Taking my cue from the public information office of the Los Angeles County Sheriff’s Department, I’m announcing in a press release that I saved ten hikers, two lost puppies and a cute cat in Eaton Canyon Saturday – all before I had breakfast.
Before those sleepy Pasadena firefighters started flipping their morning pancakes, I had helicoptered solo, rappelled tall mountains, composed a concerto, and scooped up those (almost) lost souls to save another day. Being a press release hero is tough business, I tell you.
I began this hero stuff after learning from the county that I don’t have to actually do it to get credit for it.
Last week, the sheriff’s department issued a press release about hikers who were injured in Eaton Canyon. According to the press release, one severely injured woman was rescued by the Altadena Search and Rescue team and then airlifted to a local hospital by a county Fire Department helicopter. County fire paramedics treated another injured hiker.
Except, that wasn’t what happened.
Pasadena city firefighters hiked into the canyon with the search and rescue team and hiked out with the severely injured victim, who was taken in a city ambulance to the hospital. Since the accident occurred after dark, county fire officials declined to use its helicopter.
Emails from a Pasadena firefighter surfaced in this paper detailing the rescue. After a condescending county spokesman responded by refusing to get involved in a spat with a `smaller agency,’ county Supervisor Michael Antonovich ordered an investigation into the differing accounts.
In a move that might have caused severe whiplash, the now-enlightened spokesman later noted the press release “misstated some facts. He apologized for the “errors” and said that county Sheriff Lee Baca intends to conduct an “examination” of department policies. (As if the beleaguered sheriff needs another controversy in his life.) Antonovich’s spokesman said there was no “intent to misinform.”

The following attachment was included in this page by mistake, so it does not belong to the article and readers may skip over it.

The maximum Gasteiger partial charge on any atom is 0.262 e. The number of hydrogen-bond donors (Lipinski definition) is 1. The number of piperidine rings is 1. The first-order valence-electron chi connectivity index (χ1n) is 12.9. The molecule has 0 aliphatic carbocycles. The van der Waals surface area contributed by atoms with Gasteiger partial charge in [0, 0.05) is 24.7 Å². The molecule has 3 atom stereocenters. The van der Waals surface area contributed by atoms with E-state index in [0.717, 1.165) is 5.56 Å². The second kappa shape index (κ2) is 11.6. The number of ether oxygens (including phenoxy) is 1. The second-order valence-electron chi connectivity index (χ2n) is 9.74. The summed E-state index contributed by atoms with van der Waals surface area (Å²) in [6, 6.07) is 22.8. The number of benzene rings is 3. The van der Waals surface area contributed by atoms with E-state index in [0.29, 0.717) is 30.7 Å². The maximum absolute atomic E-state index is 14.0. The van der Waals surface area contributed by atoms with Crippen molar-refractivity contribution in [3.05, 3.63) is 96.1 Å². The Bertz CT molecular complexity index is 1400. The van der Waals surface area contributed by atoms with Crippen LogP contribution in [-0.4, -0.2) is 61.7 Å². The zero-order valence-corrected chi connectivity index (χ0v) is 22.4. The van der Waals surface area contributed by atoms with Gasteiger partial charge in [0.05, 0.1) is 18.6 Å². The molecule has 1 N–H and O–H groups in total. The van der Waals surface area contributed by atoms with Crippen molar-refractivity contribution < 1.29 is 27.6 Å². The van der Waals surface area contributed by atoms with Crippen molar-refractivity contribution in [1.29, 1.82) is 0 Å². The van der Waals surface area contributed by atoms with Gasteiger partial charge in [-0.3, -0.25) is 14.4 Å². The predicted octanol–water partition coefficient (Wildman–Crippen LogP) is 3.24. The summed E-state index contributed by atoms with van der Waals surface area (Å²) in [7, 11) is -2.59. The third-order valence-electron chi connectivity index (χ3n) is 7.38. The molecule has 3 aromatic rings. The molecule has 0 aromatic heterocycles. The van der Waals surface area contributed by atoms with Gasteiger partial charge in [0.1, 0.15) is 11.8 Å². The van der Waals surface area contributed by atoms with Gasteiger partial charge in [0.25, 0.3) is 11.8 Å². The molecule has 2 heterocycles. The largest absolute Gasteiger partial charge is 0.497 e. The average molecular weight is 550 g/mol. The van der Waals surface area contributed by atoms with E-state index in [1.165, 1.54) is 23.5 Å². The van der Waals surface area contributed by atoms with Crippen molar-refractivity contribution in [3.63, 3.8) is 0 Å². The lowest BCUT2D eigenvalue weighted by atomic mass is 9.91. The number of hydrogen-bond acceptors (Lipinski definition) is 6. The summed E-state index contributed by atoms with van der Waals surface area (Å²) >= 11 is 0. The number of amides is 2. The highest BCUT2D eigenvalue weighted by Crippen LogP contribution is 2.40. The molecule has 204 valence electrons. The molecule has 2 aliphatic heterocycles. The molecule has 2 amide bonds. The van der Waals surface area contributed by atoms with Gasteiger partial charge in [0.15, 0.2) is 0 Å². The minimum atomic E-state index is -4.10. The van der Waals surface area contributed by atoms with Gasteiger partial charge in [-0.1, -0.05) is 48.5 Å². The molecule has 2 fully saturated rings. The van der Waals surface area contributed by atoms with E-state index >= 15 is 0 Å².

Well, maybe. And maybe not.
The emails from the Pasadena fire captain that first pointed out the truth also said that it wasn’t the first time. Pasadena city fire spokeswoman Lisa Derderian told reporter Brian Charles that “in the past, they have taken credit” and made it look like they did things single-handedly.
The root of the problem may be a scarcity of resources, reported the paper. In an age where government funding is declining, cornering all the credit and the public acclaim that comes with it bolsters a department’s next funding request.
This is not a dig at any first responders, fire or police, most of whom do an admirable job under usually dangerous conditions. But sometimes it’s just easier taking the credit. Who is going to complain, and who’s going to listen?
I remember a few years ago, a plane had crashed in Upland. A California Highway Patrol report highlighted its quick response to the crash and praised its officers in helping to rescue three passengers. There was no record of any civilian helping. But a civilian had helped and was on the scene first.
An Upland firefighter called me to make sure I knew that a civilian potentially saved these people while putting himself in great harm. I wrote the story. Firefighters. Always trying to make sure the right people get the credit.